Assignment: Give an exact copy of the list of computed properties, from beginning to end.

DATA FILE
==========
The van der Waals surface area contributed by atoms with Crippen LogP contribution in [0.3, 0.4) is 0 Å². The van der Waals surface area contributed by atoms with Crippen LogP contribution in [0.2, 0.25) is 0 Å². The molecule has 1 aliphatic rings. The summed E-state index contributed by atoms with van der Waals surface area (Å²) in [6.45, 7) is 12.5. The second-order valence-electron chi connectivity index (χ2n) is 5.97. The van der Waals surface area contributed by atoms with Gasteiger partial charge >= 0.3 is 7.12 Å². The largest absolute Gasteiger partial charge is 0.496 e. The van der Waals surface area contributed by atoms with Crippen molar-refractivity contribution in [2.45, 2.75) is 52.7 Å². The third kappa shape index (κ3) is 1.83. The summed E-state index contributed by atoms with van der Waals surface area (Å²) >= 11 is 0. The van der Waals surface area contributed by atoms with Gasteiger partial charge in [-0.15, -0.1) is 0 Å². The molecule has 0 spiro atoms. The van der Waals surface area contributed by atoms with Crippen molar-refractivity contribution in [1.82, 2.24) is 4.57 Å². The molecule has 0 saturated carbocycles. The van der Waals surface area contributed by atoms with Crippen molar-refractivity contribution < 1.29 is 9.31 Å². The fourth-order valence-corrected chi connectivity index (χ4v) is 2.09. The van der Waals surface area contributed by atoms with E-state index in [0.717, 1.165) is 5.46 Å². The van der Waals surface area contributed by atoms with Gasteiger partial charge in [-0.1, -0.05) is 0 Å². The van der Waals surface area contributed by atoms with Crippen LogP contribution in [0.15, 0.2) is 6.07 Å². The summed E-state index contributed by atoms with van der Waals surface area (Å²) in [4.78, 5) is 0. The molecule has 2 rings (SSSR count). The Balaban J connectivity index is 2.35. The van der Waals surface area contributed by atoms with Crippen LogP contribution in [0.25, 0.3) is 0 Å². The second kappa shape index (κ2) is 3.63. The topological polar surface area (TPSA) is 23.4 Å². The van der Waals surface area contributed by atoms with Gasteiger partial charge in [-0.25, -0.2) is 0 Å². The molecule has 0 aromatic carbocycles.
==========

The van der Waals surface area contributed by atoms with Crippen LogP contribution in [0.3, 0.4) is 0 Å². The van der Waals surface area contributed by atoms with Crippen LogP contribution in [0.2, 0.25) is 0 Å². The molecule has 1 aliphatic rings. The summed E-state index contributed by atoms with van der Waals surface area (Å²) in [6.45, 7) is 12.5. The second-order valence-electron chi connectivity index (χ2n) is 5.97. The van der Waals surface area contributed by atoms with Gasteiger partial charge >= 0.3 is 7.12 Å². The largest absolute Gasteiger partial charge is 0.496 e. The van der Waals surface area contributed by atoms with Crippen molar-refractivity contribution in [2.45, 2.75) is 52.7 Å². The third kappa shape index (κ3) is 1.83. The summed E-state index contributed by atoms with van der Waals surface area (Å²) >= 11 is 0. The van der Waals surface area contributed by atoms with Gasteiger partial charge in [-0.15, -0.1) is 0 Å². The molecule has 0 spiro atoms. The van der Waals surface area contributed by atoms with Crippen molar-refractivity contribution in [1.82, 2.24) is 4.57 Å². The molecule has 0 saturated carbocycles. The van der Waals surface area contributed by atoms with Crippen molar-refractivity contribution < 1.29 is 9.31 Å². The fourth-order valence-corrected chi connectivity index (χ4v) is 2.09. The van der Waals surface area contributed by atoms with E-state index in [0.717, 1.165) is 5.46 Å². The van der Waals surface area contributed by atoms with Gasteiger partial charge in [-0.1, -0.05) is 0 Å². The van der Waals surface area contributed by atoms with Crippen LogP contribution in [0.15, 0.2) is 6.07 Å². The summed E-state index contributed by atoms with van der Waals surface area (Å²) in [4.78, 5) is 0. The molecule has 2 rings (SSSR count). The Balaban J connectivity index is 2.35. The van der Waals surface area contributed by atoms with Crippen LogP contribution in [0.25, 0.3) is 0 Å². The second kappa shape index (κ2) is 3.63. The topological polar surface area (TPSA) is 23.4 Å². The van der Waals surface area contributed by atoms with Gasteiger partial charge in [-0.25, -0.2) is 0 Å². The molecule has 0 aromatic carbocycles.